Borrower A person or group that obtains funds from a lender for a particular period of time. A borrower signs a “promissory note” as evidence of indebtedness.
Bulimia Nervosa An eating disorder that results in eating large amounts of food at least two times a week and vomiting or exercising compulsively.
Campus-Based Financial Aid Programs The three major aid programs are funded by the federal government, but the disposition of the funds is handled by colleges’ financial aid offices. The aid programs are: the Federal Supplemental Educational Opportunity Grant, the Federal Perkins Loan, and Federal Work-Study (FWS).
Career An occupation (or series of jobs) that you undertake for a significant period of time in your life
Career Counselor A counselor who focuses on helping others identify career paths that suits their experience, education, and interest.
Career Development “The lifelong process of managing learning, work, leisure, and transitions in order to move toward a personally determined and evolving preferred future.”
Certificate Specialized training in a specific field that requires fewer credits than degrees. It can be acquired in addition to a degree.
Chlamydia Chlamydia is a common, treatable STD that can infect both men and women. It can cause serious, permanent damage to a woman’s reproductive system.
Civic Engagement An individual’s involvement in protecting and promoting a diverse and democratic society.
Close Reading “The careful, sustained interpretation of a brief passage of a text. A close reading emphasizes the single and the particular over the general, affected by close attention to individual words, the syntax, and the order in which the sentences unfold ideas, as the reader scans the line of text.”
Co-requisite Courses that are required to be taken at the same time.
Cognitive Development Construction of one’s thought process.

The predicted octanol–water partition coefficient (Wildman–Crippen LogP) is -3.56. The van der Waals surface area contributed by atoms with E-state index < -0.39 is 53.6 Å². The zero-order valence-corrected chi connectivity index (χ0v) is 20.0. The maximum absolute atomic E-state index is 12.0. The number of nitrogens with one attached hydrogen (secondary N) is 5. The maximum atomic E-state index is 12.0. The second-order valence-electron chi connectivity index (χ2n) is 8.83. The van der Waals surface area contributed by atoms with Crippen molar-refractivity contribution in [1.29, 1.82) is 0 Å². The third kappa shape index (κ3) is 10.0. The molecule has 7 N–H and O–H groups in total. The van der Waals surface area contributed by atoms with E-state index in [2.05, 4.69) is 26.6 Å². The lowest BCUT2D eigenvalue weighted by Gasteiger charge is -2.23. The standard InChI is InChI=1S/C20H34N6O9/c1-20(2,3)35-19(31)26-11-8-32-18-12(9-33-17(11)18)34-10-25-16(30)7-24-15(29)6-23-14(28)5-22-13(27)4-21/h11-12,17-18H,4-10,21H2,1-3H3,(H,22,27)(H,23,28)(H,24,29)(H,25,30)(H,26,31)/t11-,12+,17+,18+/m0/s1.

College and Career Readiness A point when a student has gained the necessary knowledge, skills, and professional behaviors to achieve a college degree or certificate, career training, or obtain a professional job.
College Catalog An online or print catalog that contains information on degree programs and school rules at the college
College Level Course The different course number designations as a whole. For example, 100-level or 1000-level courses.
College Readiness Students who are prepared for the workload and demands of college. Readiness may be determined by standardized test scores, soft skills and completion of high school.
College Schedule A student’s schedule of classes per term that includes days, times, locations, and modality (in person, hybrid, or online)
Compass Test A series of exams that based on reading, writing, math, and English as a Second Language. Colleges dictate which tests to complete. This style of exam is being phased out.
Contrast A reading strategy where the word is clarified by presenting a word or phrase opposite of its meaning.
Cost of education This includes tuition and fees, room and board, books and supplies, transportation, and miscellaneous expenses. A student’s financial aid eligibility is the difference between the cost of education and the Expected Family Contribution as computed by the federal government using the FAFSA.